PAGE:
Remember the golden days of social media, when you could call a tweetup for no good reason at all and the best and brightest would just show up and hang out? Well, they’re back. It’s lunchtime in America and the economy’s turning a corner. People with jobs are willing to take a long lunch on a Spring day to visit food trucks. I think @StevenL57 started it, I coined the hashtag #TruckUp, and @JeffCutler called in the elite twitterati. We met up at Mei Mei Street Kitchen in Copley Square by the BPL.
Thanks to JeffCutler for the pics above. Estimable guests included @wdipilato, @hybernaut, @HenryDuLaurence, @khopper, @marrsipan, @iamreff, @linji, @BostonFoodFan, and probably others I missed. Notable noshows included @tangyslice. Enough celebrity spotting, let’s talk about the host of honor: the Mei Mei Street Kitchen. Run by three siblings, Mei Mei serves “creative Chinese-American cuisine made from locally sourced, sustainable ingredients.” [side note and shameless plug: local and sustainable food is what Sprout Lenders are all about, and they just opened their summer round of loan applications]
Most Truckers ate from the top half of the menu, the scallion pancake sandwich melts. Using a scallion pancake like a tortilla or roti is a serious bit of genius in my book. I had the Porko Rosso at least in part because that’s also (almost) the title of a Miyazaki film. The sandwich is pulled pork, brie from vermont, and cranberry sauce. Sounds pretty local, and it’s also pretty delicious. The pork was savory and super tender, the cranberry sauce sweet but not too much so, the brie held it all togehter. My only nit would be that there was some runoff from the sauce that made the whole thing a little hard to eat by hand. You also get a side of siracha ketchup.
On the side, I got a deep fried braised beef and rice ball, sort of like an arancini. Super crispy on the outside with lots of salt, and almost melting inside. I also heard good things about the double awesome sandwich, the black and blue, and the sichuan spring asparagus. My tab came to a reasonable for a Boston food truck $10 with a bottle of water. The #TruckUp rolled on to other Copley trucks but I had to get back to the office. Check the other guests’ streams for more truckery.
Mei Mei also wins at operations. I was a little worried when I saw five people in the truck, but they worked together admirably and processed orders efficiently and apparently were really enjoying themselves doing it. Lots of food trucks are on twitter but I’ve never seen one use the medium like Mei Mei. They picked up on the #TruckUp during the planning last week and tweeted their excitement about it. They replied and retweeted, and thanked us all for coming to the #TruckUp. But the icing on the social cake is this: they put the tag – and many of our handles – on their board on the truck. Maybe I’m easily impressed, but that seems like a serious real-time marketing win.
It was an honor but also sort of uncanny to see my twitter handle in print – or at least in chalk – in the real world. When I placed my order I gave my name as limeduck and got a hearty greeting and somebody said, “that’s a good name for a sandwich!” Stay tuned.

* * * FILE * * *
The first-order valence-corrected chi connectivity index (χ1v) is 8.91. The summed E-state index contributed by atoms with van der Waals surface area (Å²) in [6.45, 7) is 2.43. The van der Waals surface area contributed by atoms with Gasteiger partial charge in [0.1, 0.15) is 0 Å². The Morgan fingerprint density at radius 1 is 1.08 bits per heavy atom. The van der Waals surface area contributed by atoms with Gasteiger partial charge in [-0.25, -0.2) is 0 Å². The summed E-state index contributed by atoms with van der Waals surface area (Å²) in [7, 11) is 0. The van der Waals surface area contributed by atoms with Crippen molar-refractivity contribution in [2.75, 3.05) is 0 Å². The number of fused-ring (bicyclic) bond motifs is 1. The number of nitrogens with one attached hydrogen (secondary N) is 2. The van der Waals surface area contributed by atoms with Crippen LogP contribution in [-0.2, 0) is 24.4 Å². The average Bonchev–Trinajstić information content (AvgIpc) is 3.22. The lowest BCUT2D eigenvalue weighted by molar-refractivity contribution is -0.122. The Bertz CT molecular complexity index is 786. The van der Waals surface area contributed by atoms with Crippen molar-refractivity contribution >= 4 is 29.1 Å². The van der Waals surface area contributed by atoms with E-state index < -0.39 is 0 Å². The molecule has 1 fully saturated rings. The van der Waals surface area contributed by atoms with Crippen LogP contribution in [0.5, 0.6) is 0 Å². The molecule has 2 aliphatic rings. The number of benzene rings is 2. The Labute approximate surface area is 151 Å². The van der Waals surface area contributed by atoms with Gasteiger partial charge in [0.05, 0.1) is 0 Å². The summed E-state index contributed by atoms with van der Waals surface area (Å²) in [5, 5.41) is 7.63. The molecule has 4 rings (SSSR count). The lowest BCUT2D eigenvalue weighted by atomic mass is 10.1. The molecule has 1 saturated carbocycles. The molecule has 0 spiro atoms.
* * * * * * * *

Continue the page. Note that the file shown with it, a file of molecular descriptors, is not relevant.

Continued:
Hi Limeduck! Thanks so much for stopping by yesterday and the great blog post. How cool was yesterday? Such an awesome group of food loving folks – we had a blast meeting you all and loved being a part of the whole thing.
We’re so happy you liked the sandwich, a nod to one of Max and Irene’s favorite Miyazaki movies, as you astutely noted.
Glad you noticed the local sourcing too – the pork is from Westminster Meats in southern Vermont (about 90 miles from Boston) and the cranberry sauce is housemade with fruit from Fresh Meadows farm in Carver, MA. Brie is from Blythedale Creamery, which is a really amazing small creamery that makes gruyere, brie, camembert, etc. Little sis Irene is the self-proclaimed farm zealot and busts her ass sourcing great local ingredients from nearby farms and producers – we’re very happy when we meet people who care about food miles and the local economy and all that good stuff.
Just wanted to also say how cool Sprout Lenders is – I remember seeing a tweet about that a few months ago and read up on the program. We think it’s so awesome and love what you guys are doing to put your money where your mouths are, if that makes any sense:) We firmly believe in helping our local food system grow and thrive and if we can ever do anything to help support, assist, whatever, let us know.
Thanks again for coming by and we’re looking forward to some serious limeduck sandwich deliciousness.
It was a great tweetup–an opportunity to meet some of my new food truck-loving Twitter friends, and catch up with some old ones. I’ve been following Steve, Megan, and David since the cold, windy opening of this food truck season, and I love the opportunity to convert internet friends into lunch buddies. I would love to do more [Wed May 30th at City Hall Plaza, for starters] but the casual, spontaneous low-stress fun of our first will be hard to maintain as more people join the #truckup. David, you captured the feeling very eloquently.
And you’re totally right about @meimeifoodtruck. Seriously, if you were going to teach a class on customer engagement, look no further than Mei. Before our first #TruckUp, I knew you were really good, Mei. [I am 100% sure you’re going to read this] But now I’m convinced you’re the best in Boston.
Mei was prepared for our visit and greeted many of us by name–the perfect hostess. Treating visitors like longtime loyal customers–is there any better way to convert visitors into loyal customers? I’m seriously in awe. And the food is amazing–really creative and beautifully executed. I salute you, Mei, and the whole @meimeifoodtruck team.
I look forward to seeing all of you again soon!